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The Tower By Kelly Cordes Book Review

Book Review: The Tower – A Chronicle Of Climbing And Controversy On Cerro Torre By Kelly Cordes

The Tower By Kelly Cordes Patagonia’s Cerro Torre (10,262′ | 3,128 m) is one of the “most beautiful and compelling mountains in the world.” It attracts elite, technical alpinists from around the globe who dream of climbing the towering and legendary peak. Yet, unlike most mountains, the history and controversy of Cerro Torre is baffling and complex.

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In The Tower: A Chronicle Of Climbing And Controversy On Cerro Torre, Kelly Cordes dives into the mysterious history of Cerro Torre and sheds some light on the controversies that are synonymous with this Argentine peak.  This fascinating journey through the climbing history of Patagonia is one that both climbers and non-climbers are sure to enjoy.

“The first and most important of their alpine climbing tutorial: “Buy the fucking ticket.” Once you do, you’re committed. You’re going. Everything else falls into place” (220).

Cerro Torre is part of the Chalten Massif located at 49 degrees south. Located in the million square kilometer Patagonia region of Argentina and Chile, the Chalten Massif is like nowhere else on earth. The Chalten Massif is made up of “two parallel rows of north-south mountains: the Torre group and the Fitz Roy chain” (38). The pinnacle of the massif in the Fitz Roy Chain is Fitz Roy (11,168′), but the focus of this book is the rime covered  Cerro Torre (10,262′) of the Torre group. These peaks are picture perfect. They are the type of mountains that will make everyone want to become a climber.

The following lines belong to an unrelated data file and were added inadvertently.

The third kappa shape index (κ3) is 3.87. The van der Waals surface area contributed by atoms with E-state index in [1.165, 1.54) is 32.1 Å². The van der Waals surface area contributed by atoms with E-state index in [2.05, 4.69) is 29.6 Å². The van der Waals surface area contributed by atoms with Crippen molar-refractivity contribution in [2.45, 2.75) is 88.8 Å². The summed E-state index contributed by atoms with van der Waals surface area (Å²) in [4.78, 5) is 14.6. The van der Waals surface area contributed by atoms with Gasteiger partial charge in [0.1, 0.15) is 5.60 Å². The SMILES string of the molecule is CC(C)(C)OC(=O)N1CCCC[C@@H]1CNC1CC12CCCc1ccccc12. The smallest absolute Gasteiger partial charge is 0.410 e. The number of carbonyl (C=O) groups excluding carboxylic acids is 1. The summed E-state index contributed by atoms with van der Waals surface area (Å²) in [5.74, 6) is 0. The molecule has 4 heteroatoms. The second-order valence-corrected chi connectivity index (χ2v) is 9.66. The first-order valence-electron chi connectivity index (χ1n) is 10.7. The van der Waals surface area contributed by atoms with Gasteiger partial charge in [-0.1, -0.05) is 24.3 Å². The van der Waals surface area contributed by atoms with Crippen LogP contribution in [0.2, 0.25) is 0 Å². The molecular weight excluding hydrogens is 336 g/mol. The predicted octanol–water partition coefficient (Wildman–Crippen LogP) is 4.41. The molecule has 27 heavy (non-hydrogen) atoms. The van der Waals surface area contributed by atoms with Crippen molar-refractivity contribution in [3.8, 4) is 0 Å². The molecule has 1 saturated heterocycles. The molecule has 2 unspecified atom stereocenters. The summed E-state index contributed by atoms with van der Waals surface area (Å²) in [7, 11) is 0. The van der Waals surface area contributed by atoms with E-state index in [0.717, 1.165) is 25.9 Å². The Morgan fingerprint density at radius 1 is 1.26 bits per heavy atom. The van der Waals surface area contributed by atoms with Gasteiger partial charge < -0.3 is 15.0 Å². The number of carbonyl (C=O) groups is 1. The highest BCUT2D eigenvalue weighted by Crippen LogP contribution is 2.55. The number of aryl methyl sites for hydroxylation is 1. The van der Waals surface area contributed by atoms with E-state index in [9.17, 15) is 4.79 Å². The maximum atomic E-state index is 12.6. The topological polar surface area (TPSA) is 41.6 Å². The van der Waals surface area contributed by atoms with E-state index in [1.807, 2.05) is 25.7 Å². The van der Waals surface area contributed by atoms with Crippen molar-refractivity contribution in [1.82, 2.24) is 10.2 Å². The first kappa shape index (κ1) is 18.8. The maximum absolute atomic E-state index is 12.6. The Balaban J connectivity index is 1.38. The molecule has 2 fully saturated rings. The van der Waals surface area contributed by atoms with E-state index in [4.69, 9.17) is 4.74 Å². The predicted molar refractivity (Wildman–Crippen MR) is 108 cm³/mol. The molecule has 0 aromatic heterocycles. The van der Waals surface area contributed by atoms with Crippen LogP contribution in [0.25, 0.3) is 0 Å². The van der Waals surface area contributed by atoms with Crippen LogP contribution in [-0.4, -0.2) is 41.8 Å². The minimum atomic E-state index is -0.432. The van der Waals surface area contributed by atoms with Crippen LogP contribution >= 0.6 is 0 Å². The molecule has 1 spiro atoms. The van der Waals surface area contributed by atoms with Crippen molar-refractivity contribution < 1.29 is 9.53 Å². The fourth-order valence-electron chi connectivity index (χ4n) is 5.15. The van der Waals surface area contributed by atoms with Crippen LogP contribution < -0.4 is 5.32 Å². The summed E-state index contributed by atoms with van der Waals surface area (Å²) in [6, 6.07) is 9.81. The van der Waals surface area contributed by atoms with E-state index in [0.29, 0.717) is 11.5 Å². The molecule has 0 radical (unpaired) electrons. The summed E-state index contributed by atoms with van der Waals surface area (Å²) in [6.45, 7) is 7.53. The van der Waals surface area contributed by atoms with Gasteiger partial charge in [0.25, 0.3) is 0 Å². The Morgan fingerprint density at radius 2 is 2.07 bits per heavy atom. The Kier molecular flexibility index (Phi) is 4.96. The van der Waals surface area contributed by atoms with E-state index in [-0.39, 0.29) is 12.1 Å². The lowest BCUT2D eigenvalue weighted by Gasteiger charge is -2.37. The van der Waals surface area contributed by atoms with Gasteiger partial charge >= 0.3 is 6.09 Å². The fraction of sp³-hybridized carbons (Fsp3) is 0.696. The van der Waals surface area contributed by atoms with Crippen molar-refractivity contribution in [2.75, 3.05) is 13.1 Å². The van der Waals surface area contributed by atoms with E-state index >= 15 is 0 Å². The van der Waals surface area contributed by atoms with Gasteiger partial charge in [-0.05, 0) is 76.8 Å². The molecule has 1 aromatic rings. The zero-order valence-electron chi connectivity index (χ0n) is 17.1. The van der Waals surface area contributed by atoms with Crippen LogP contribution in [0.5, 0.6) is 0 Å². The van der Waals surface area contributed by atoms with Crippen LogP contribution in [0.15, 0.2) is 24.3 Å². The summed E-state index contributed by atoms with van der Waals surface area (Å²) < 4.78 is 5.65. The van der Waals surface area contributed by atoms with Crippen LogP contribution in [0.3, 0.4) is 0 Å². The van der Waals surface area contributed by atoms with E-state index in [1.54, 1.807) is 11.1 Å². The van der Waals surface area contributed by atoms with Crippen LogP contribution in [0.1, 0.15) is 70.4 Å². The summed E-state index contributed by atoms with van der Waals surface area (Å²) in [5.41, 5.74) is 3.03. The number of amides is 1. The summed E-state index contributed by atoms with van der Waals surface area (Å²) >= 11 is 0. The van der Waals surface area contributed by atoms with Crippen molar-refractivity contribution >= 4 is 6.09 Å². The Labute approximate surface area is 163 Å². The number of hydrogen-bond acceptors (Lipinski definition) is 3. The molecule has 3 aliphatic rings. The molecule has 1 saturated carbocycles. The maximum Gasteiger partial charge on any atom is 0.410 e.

“It’s like emerging from a secret passage into a world where you’re certain to see goblins and hobbits playing banjos” (231).

Cerro Torre gets battered by extreme weather as its rocky, rime covered, face climbs thousands of vertical feet straight out of the glaciers. Cordes describes it as “sheer, more vertical, with summit mushrooms of snow and ice spilling beyond the walls below, resembling the top of a shaken champagne bottle, its exploding contents frozen in place” (38). It’s a mountain that needs to be climbed, but it’s climbing history is beautifully riddled with errors and question marks – which makes for an intriguing read.

Braving the weather and the remoteness of Patagonia, Italian Cesare Maestri and Austrian Toni Egger claim the first ascent of Cerro Torre in 1959 with the help of Italian Cesarino Fava. Unfortunately, Fava did not climb and Egger died on the descent. Maestri has no proof that he actually climbed the peak. Based only on his word and the climber’s code of trust, he claimed he stood on the top of Cerro Torre, but the evidence claims differently.

“That’s the thing with alpine climbing – conditions and simple luck play a role. If you’re fortunate enough to get good conditions, and you have the physical and psychological ability to pull it off, you might just be lucky enough to score big” (226).

Enraged that others doubted his claim, Maestri made statements like, “If you doubt me, you doubt the history of mountaineering” (222) or “There are no impossible mountains, only men who are not able to climb them” (323). Then with the support of his sponsor, Maestri returned to Cerro Torre in 1970.